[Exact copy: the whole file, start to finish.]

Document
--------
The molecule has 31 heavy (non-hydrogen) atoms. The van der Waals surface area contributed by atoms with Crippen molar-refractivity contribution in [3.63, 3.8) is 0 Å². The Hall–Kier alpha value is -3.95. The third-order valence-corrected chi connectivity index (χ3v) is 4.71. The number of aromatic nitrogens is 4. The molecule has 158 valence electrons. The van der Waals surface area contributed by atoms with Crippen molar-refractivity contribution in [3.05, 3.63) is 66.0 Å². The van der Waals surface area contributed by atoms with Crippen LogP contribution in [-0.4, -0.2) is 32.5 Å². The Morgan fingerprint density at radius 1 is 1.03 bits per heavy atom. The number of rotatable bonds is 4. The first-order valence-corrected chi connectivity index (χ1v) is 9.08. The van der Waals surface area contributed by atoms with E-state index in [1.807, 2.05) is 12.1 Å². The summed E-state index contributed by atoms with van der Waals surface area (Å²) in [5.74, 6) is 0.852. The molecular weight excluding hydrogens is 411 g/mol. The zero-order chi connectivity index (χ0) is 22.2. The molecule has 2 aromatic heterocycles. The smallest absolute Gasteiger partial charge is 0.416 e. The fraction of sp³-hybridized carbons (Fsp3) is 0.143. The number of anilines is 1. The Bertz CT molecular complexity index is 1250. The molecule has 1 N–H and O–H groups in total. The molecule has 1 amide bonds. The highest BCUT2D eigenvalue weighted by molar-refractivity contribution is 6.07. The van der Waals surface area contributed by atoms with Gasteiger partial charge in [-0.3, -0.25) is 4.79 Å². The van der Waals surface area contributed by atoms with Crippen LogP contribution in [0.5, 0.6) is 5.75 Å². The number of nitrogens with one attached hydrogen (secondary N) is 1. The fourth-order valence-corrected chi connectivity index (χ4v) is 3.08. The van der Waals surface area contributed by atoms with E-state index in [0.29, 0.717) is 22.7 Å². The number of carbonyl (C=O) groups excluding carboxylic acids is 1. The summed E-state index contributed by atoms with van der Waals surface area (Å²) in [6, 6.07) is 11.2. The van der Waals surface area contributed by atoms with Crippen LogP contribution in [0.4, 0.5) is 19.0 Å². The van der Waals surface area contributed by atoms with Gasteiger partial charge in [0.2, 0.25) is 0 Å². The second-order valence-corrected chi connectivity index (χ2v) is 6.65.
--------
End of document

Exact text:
The molecule has 31 heavy (non-hydrogen) atoms. The van der Waals surface area contributed by atoms with Crippen molar-refractivity contribution in [3.63, 3.8) is 0 Å². The Hall–Kier alpha value is -3.95. The third-order valence-corrected chi connectivity index (χ3v) is 4.71. The number of aromatic nitrogens is 4. The molecule has 158 valence electrons. The van der Waals surface area contributed by atoms with Crippen molar-refractivity contribution in [3.05, 3.63) is 66.0 Å². The van der Waals surface area contributed by atoms with Crippen LogP contribution in [-0.4, -0.2) is 32.5 Å². The Morgan fingerprint density at radius 1 is 1.03 bits per heavy atom. The number of rotatable bonds is 4. The first-order valence-corrected chi connectivity index (χ1v) is 9.08. The van der Waals surface area contributed by atoms with E-state index in [1.807, 2.05) is 12.1 Å². The summed E-state index contributed by atoms with van der Waals surface area (Å²) in [5.74, 6) is 0.852. The molecular weight excluding hydrogens is 411 g/mol. The zero-order chi connectivity index (χ0) is 22.2. The molecule has 2 aromatic heterocycles. The smallest absolute Gasteiger partial charge is 0.416 e. The fraction of sp³-hybridized carbons (Fsp3) is 0.143. The number of anilines is 1. The Bertz CT molecular complexity index is 1250. The molecule has 1 N–H and O–H groups in total. The molecule has 1 amide bonds. The highest BCUT2D eigenvalue weighted by molar-refractivity contribution is 6.07. The van der Waals surface area contributed by atoms with Gasteiger partial charge in [-0.3, -0.25) is 4.79 Å². The van der Waals surface area contributed by atoms with Crippen LogP contribution in [0.5, 0.6) is 5.75 Å². The number of nitrogens with one attached hydrogen (secondary N) is 1. The fourth-order valence-corrected chi connectivity index (χ4v) is 3.08. The van der Waals surface area contributed by atoms with E-state index in [0.29, 0.717) is 22.7 Å². The number of carbonyl (C=O) groups excluding carboxylic acids is 1. The summed E-state index contributed by atoms with van der Waals surface area (Å²) in [6, 6.07) is 11.2. The van der Waals surface area contributed by atoms with Crippen LogP contribution in [0.4, 0.5) is 19.0 Å². The van der Waals surface area contributed by atoms with Gasteiger partial charge in [0.2, 0.25) is 0 Å². The second-order valence-corrected chi connectivity index (χ2v) is 6.65.